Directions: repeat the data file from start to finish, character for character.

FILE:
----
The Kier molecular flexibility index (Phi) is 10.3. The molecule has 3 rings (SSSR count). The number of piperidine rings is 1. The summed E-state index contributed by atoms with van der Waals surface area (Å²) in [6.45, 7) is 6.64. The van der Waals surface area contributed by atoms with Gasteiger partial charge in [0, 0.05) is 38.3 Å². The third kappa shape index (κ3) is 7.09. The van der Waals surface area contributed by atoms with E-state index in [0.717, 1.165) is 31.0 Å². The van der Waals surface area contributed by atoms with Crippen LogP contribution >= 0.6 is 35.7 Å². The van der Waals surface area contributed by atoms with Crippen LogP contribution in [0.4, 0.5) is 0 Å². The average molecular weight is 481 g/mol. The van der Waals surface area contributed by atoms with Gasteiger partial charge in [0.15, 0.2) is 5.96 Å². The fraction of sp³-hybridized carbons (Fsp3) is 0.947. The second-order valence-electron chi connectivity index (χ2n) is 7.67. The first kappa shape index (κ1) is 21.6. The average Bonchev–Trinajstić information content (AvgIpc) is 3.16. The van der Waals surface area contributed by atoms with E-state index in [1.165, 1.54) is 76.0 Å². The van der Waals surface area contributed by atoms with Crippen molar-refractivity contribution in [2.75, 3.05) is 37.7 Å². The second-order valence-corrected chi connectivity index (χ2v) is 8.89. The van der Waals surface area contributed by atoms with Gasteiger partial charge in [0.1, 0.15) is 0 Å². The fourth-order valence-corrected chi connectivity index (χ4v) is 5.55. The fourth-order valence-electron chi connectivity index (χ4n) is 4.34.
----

The Kier molecular flexibility index (Phi) is 10.3. The molecule has 3 rings (SSSR count). The number of piperidine rings is 1. The summed E-state index contributed by atoms with van der Waals surface area (Å²) in [6.45, 7) is 6.64. The van der Waals surface area contributed by atoms with Gasteiger partial charge in [0, 0.05) is 38.3 Å². The third kappa shape index (κ3) is 7.09. The van der Waals surface area contributed by atoms with E-state index in [0.717, 1.165) is 31.0 Å². The van der Waals surface area contributed by atoms with Crippen LogP contribution >= 0.6 is 35.7 Å². The van der Waals surface area contributed by atoms with Crippen LogP contribution in [0.4, 0.5) is 0 Å². The average molecular weight is 481 g/mol. The van der Waals surface area contributed by atoms with Gasteiger partial charge in [0.15, 0.2) is 5.96 Å². The fraction of sp³-hybridized carbons (Fsp3) is 0.947. The second-order valence-electron chi connectivity index (χ2n) is 7.67. The first kappa shape index (κ1) is 21.6. The average Bonchev–Trinajstić information content (AvgIpc) is 3.16. The van der Waals surface area contributed by atoms with E-state index in [1.165, 1.54) is 76.0 Å². The van der Waals surface area contributed by atoms with Crippen molar-refractivity contribution in [2.75, 3.05) is 37.7 Å². The second-order valence-corrected chi connectivity index (χ2v) is 8.89. The van der Waals surface area contributed by atoms with Gasteiger partial charge in [0.1, 0.15) is 0 Å². The fourth-order valence-corrected chi connectivity index (χ4v) is 5.55. The fourth-order valence-electron chi connectivity index (χ4n) is 4.34.